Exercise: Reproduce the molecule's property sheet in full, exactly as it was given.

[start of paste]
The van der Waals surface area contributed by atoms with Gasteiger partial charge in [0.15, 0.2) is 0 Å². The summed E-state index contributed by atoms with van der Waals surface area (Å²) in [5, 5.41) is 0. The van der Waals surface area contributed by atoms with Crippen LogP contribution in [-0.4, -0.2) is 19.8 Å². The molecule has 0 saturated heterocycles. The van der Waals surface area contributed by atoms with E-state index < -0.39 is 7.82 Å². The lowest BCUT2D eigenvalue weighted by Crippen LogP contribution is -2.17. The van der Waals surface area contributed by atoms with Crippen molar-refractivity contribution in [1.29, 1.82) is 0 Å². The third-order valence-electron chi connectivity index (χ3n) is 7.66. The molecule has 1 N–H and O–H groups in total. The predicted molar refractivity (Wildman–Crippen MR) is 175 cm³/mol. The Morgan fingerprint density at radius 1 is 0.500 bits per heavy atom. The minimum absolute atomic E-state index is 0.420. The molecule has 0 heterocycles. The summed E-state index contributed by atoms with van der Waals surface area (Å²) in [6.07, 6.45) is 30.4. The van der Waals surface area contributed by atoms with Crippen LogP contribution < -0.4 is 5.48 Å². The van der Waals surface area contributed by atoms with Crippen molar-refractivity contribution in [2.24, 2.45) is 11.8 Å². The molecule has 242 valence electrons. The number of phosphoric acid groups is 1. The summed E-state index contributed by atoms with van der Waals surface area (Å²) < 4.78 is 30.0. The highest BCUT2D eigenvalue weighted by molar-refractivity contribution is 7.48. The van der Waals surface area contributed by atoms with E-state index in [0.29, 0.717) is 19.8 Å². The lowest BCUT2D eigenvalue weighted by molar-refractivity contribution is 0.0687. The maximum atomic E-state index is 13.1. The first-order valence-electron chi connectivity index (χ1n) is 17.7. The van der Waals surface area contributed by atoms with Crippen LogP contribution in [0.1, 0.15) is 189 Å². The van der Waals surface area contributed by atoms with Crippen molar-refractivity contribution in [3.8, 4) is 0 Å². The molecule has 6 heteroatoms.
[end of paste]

The van der Waals surface area contributed by atoms with Gasteiger partial charge in [0.15, 0.2) is 0 Å². The summed E-state index contributed by atoms with van der Waals surface area (Å²) in [5, 5.41) is 0. The van der Waals surface area contributed by atoms with Crippen LogP contribution in [-0.4, -0.2) is 19.8 Å². The molecule has 0 saturated heterocycles. The van der Waals surface area contributed by atoms with E-state index < -0.39 is 7.82 Å². The lowest BCUT2D eigenvalue weighted by Crippen LogP contribution is -2.17. The van der Waals surface area contributed by atoms with Crippen molar-refractivity contribution in [1.29, 1.82) is 0 Å². The third-order valence-electron chi connectivity index (χ3n) is 7.66. The molecule has 1 N–H and O–H groups in total. The predicted molar refractivity (Wildman–Crippen MR) is 175 cm³/mol. The Morgan fingerprint density at radius 1 is 0.500 bits per heavy atom. The minimum absolute atomic E-state index is 0.420. The molecule has 0 heterocycles. The summed E-state index contributed by atoms with van der Waals surface area (Å²) in [6.07, 6.45) is 30.4. The van der Waals surface area contributed by atoms with Crippen LogP contribution < -0.4 is 5.48 Å². The van der Waals surface area contributed by atoms with Crippen molar-refractivity contribution in [2.24, 2.45) is 11.8 Å². The molecule has 242 valence electrons. The number of phosphoric acid groups is 1. The summed E-state index contributed by atoms with van der Waals surface area (Å²) < 4.78 is 30.0. The highest BCUT2D eigenvalue weighted by molar-refractivity contribution is 7.48. The van der Waals surface area contributed by atoms with E-state index in [0.29, 0.717) is 19.8 Å². The lowest BCUT2D eigenvalue weighted by molar-refractivity contribution is 0.0687. The maximum atomic E-state index is 13.1. The first-order valence-electron chi connectivity index (χ1n) is 17.7. The van der Waals surface area contributed by atoms with Crippen LogP contribution in [0.1, 0.15) is 189 Å². The van der Waals surface area contributed by atoms with Crippen molar-refractivity contribution in [3.8, 4) is 0 Å². The molecule has 6 heteroatoms.